Nicholas Pell's Reviews > The Invisible Man

The Invisible Man by H.G. Wells
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's review
Mar 22, 11

Read in October, 2003

Full disclosure: I was Griffin for Halloween two years running.

This book is almost mythical at this point, deeply embedded in the Anglo-American psyche. Griffin (the titular invisible man) set the template for many criminally insane masterminds to come. He's sort of a proto-Bond Villain, though much, much more. The concept of invisibility is as old as time and Wells updates the desire for anonymity for modernity. Injections make Griffin invisible, and he must go naked and keep clean. Closer to The League of Extraordinary Gentlemen than the Universal take on the character, Wells' Griffin is sadistic, egomaniacal and above all, amoral.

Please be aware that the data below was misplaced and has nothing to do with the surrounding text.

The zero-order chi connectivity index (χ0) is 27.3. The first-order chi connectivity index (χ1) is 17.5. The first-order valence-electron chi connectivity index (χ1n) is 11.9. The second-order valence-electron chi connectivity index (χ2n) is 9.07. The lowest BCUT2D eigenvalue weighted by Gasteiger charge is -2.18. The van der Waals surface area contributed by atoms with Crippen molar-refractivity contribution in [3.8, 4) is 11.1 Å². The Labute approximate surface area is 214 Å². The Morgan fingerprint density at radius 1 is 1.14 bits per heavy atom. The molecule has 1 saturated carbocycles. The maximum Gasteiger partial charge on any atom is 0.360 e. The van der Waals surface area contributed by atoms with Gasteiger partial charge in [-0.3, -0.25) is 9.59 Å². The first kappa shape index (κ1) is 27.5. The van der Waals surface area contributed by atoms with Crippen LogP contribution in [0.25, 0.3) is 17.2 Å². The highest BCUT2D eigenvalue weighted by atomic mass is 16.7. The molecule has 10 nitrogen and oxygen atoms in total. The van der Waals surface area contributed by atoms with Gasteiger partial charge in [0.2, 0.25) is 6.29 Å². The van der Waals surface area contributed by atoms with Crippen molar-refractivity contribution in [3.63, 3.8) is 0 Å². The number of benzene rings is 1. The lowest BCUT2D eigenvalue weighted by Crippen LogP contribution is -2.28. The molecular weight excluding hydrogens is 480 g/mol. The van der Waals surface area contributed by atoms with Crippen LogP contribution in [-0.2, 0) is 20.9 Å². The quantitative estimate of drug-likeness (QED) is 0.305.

Great little yarn of evil from the man who single-handedly invented speculative fiction as we know it in the Anglosphere.

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